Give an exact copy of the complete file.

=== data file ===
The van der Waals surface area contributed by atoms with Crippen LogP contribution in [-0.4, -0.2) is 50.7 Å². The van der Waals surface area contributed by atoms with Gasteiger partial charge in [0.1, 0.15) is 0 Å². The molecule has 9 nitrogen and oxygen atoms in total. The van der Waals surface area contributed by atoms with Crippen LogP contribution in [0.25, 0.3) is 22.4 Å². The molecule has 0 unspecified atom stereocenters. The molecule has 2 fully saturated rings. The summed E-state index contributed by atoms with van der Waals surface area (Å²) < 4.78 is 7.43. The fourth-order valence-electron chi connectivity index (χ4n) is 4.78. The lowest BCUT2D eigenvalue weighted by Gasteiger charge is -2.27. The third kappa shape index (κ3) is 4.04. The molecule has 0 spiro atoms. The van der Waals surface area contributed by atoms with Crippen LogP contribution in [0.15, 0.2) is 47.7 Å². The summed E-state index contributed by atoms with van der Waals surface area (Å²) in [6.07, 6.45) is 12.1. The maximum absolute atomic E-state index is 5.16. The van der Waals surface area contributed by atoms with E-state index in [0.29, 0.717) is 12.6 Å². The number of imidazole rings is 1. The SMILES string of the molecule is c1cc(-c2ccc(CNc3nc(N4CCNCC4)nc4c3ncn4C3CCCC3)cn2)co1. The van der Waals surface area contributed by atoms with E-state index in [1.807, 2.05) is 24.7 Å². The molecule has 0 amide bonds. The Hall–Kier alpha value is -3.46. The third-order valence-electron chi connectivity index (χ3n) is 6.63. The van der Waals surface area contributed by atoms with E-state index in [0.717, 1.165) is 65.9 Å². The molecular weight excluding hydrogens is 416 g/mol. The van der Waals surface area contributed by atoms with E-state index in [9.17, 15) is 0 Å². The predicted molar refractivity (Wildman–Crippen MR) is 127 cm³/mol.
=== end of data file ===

The van der Waals surface area contributed by atoms with Crippen LogP contribution in [-0.4, -0.2) is 50.7 Å². The van der Waals surface area contributed by atoms with Gasteiger partial charge in [0.1, 0.15) is 0 Å². The molecule has 9 nitrogen and oxygen atoms in total. The van der Waals surface area contributed by atoms with Crippen LogP contribution in [0.25, 0.3) is 22.4 Å². The molecule has 0 unspecified atom stereocenters. The molecule has 2 fully saturated rings. The summed E-state index contributed by atoms with van der Waals surface area (Å²) < 4.78 is 7.43. The fourth-order valence-electron chi connectivity index (χ4n) is 4.78. The lowest BCUT2D eigenvalue weighted by Gasteiger charge is -2.27. The third kappa shape index (κ3) is 4.04. The molecule has 0 spiro atoms. The van der Waals surface area contributed by atoms with Crippen LogP contribution in [0.15, 0.2) is 47.7 Å². The summed E-state index contributed by atoms with van der Waals surface area (Å²) in [6.07, 6.45) is 12.1. The maximum absolute atomic E-state index is 5.16. The van der Waals surface area contributed by atoms with E-state index in [0.29, 0.717) is 12.6 Å². The number of imidazole rings is 1. The SMILES string of the molecule is c1cc(-c2ccc(CNc3nc(N4CCNCC4)nc4c3ncn4C3CCCC3)cn2)co1. The van der Waals surface area contributed by atoms with E-state index in [1.807, 2.05) is 24.7 Å². The molecule has 0 amide bonds. The Hall–Kier alpha value is -3.46. The third-order valence-electron chi connectivity index (χ3n) is 6.63. The van der Waals surface area contributed by atoms with E-state index in [0.717, 1.165) is 65.9 Å². The molecular weight excluding hydrogens is 416 g/mol. The van der Waals surface area contributed by atoms with E-state index in [9.17, 15) is 0 Å². The predicted molar refractivity (Wildman–Crippen MR) is 127 cm³/mol.